Book Reviews and Writing Tips

Book Reviews and Writing Tips

Sunday, July 28, 2013

Clean Up Bookmarks and Favorites FREE

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As I told everyone before, I am terrible about emailing myself links because I find something interesting that I want to read in more depth later and simply don’t have the time to check into it right away.  I am also terrible about bookmarking things and need to clean out my favorite’s box.  I have my limit of 2500 bookmarks there.  Naturally, many of those are writing and publishing links.  I’m sure I have some duplicates as well as some very old pages that no longer work.

 The reason I’m posting this is because I wanted to share a FREE program for getting rid of broken links and duplicates in your favorites list.  I’m sure I’m not the only compulsive person here that is compelled to save things.

 I am quite a fan of the digital whiz, Kim Komando.  This link came from her site and is trusted and tested by her to be virus and malware free.  If you use McAfee virus protection on your computer, you may see a message that says this software contains a malicious code, but she has checked it and it’s safe.

 This program works with every major browser including Explorer, Firefox, Chrome, and Opera.  The name of the program is AM-Deadlink.  To download, click the gray button or the mirror.  It downloads quickly and you’ll be able to select your browser from the drop-down menu.  Click the green check mark to detect dead or broken links.

 You can select bookmarks and delete them using the red X button.  There is also a button for detecting duplicates.

 This is nifty and saves a lot of time.  Here is the link:

Wednesday, July 24, 2013

Ways to Fix a Sagging Plot

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We’re talking about the middle of your story when things can lose momentum.  Most of us find the beginning and climax easier to write than the middle, which is subject to becoming the sagging part of your story, perhaps leaving readers as bored as you are with writing it.  The good news is there is a cure.

 If you’re like me, you write by the ‘seat of your pants’ letting things come to you as the story unfolds.  I usually never make an outline until right before I get near the end of my WIP.  This is probably not a good practice as I’ve discovered recently with my first mystery novel.  With mystery there is too much to keep track of.

 I had to go back and make an outline of events so that I account for everything in the end.  I never have to do this with fantasy, which is usually what I write.  Now I’m wondering if it needs more action as well, so I started researching some issues to think about.  Naturally, I want this to be an entertaining read and not boring.  Who doesn’t?

 I found that one of the ways to avoid a sagging middle is to have your protagonist change his original plan and move in a different direction even if it’s against his will, but he has to meet the added challenge in addition to what he set out to do in the beginning.  This is one way to add another dimension to the story and keep the reader reading and away to take care of the sagging middle issue.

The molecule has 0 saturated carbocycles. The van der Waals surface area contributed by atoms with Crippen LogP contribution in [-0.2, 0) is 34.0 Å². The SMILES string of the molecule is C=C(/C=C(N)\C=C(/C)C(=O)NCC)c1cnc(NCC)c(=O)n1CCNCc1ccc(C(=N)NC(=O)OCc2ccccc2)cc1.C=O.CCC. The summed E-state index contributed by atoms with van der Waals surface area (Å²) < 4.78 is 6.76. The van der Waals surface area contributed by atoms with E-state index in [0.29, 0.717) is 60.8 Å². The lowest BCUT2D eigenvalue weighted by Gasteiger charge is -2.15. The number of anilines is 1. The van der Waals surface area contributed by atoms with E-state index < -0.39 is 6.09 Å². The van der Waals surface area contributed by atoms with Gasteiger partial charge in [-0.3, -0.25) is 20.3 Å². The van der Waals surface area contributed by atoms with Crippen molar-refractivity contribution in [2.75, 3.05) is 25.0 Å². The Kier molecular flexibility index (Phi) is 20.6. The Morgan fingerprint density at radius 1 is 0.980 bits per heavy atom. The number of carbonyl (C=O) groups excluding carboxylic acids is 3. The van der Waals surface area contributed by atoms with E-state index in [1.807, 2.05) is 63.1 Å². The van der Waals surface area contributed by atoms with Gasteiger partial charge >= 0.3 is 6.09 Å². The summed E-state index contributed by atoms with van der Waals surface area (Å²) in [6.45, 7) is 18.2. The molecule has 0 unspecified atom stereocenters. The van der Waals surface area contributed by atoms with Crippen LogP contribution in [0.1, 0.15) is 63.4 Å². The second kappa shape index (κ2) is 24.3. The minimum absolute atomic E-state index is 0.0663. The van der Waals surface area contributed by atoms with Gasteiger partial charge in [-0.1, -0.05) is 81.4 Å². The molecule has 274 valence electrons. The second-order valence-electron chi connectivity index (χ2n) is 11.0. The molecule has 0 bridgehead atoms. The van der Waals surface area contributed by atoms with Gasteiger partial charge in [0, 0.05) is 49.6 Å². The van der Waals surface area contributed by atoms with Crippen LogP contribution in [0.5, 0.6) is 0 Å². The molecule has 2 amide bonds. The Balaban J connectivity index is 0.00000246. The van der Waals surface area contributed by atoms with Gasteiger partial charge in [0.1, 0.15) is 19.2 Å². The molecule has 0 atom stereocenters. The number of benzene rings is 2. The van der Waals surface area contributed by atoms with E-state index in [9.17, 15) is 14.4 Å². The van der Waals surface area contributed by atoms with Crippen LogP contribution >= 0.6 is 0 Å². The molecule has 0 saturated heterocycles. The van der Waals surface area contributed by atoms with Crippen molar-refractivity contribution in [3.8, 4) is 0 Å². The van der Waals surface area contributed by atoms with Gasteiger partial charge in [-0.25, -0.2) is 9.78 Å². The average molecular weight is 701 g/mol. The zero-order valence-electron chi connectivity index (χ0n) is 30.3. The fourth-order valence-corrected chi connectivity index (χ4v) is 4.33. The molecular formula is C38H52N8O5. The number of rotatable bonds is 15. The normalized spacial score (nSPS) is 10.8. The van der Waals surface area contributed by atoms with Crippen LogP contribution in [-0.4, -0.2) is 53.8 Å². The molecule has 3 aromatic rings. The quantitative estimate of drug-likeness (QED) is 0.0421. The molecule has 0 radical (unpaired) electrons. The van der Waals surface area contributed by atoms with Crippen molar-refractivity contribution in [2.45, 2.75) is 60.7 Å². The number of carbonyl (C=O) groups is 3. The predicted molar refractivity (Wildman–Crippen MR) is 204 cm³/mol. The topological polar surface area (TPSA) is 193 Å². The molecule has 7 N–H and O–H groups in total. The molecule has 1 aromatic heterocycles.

There has to be an increase in tension as the story moves along toward the end.  Unexpected obstacles or making things more complicated will keep the middle from sagging.  It is important to leave the reader with a greater concern as to what will happen next as the story moves along.  Of course, this all makes sense, but sometimes is harder to achieve than it sounds.

 In my research, I came across the idea that cause and effect is something to keep in mind.  When you think about how it all has to link together in the end, this cause and effect makes sense.  We can accomplish this by keeping each event linked to the one before it and to the one after it.

 It’s best to bear in mind the basic elements of a story:

Inciting incident

A complication

A crisis

A resolution

 One of my writer’s reference books tells me to keep the eight basic elements of plot in mind and to ask some questions of my characters.

What does the protagonist hope to achieve?

What will happen if the protagonist fails?

What must happen for the protagonist to win?

During the course of the story, if we want an exciting end, it’s good to show that the consequences are getting closer for the protagonist as the story moves along.

It is important not to let the characters or readers lose sight of the  goal or consequences.  As I to some rewrites on my story, I'm trying o keep all this in mind hoping to come out with an exciting finished product.


Sunday, July 21, 2013

Humor Novella Just Released

Author Heather Whipp
My friend, Heather Whipp, has a new novella just published.  I’m posting a description of my her book here for any of you who want to check it out.  This is a short read of approximately 12,870 words.

What Next by Heather Whipp

Born and raised by an unashamed flirt of a mother, who, as a flamboyant pole dancer and attracts men like bees to a honey pot, a young girl finds a satisfying way to occupy her day.  She records the zany and earthy lifestyle found in an isolated, country community, which time and progress appear to have left behind.

As Bonnie grows older, she begins to query the number of strange and fascinating people in her world.  Her na├»ve comments and her misinterpretations of saucy events ensures mischief and mayhem are left in her wake.

Bonnie believes she has inherited her inquisitiveness from her sharp-eyed Grandma Molly, who is the matriarch of gossip peddlers in the community.

As would be natural with someone young and uninitiated into worldly matters, Bonnie Long receives many inappropriate responses when she asks the wrong people the wrong questions at the wrong time – like one as simple as, “What are you doing?”

Adult-content rating: This book contains content considered unsuitable for young readers 17 and under, and which may be offensive to some readers of all ages

You may purchase this story, or download a short sample on the provided link.

While there, check out Heather’s romance/adventure novels.  And please leave a review for her if you read any of the books.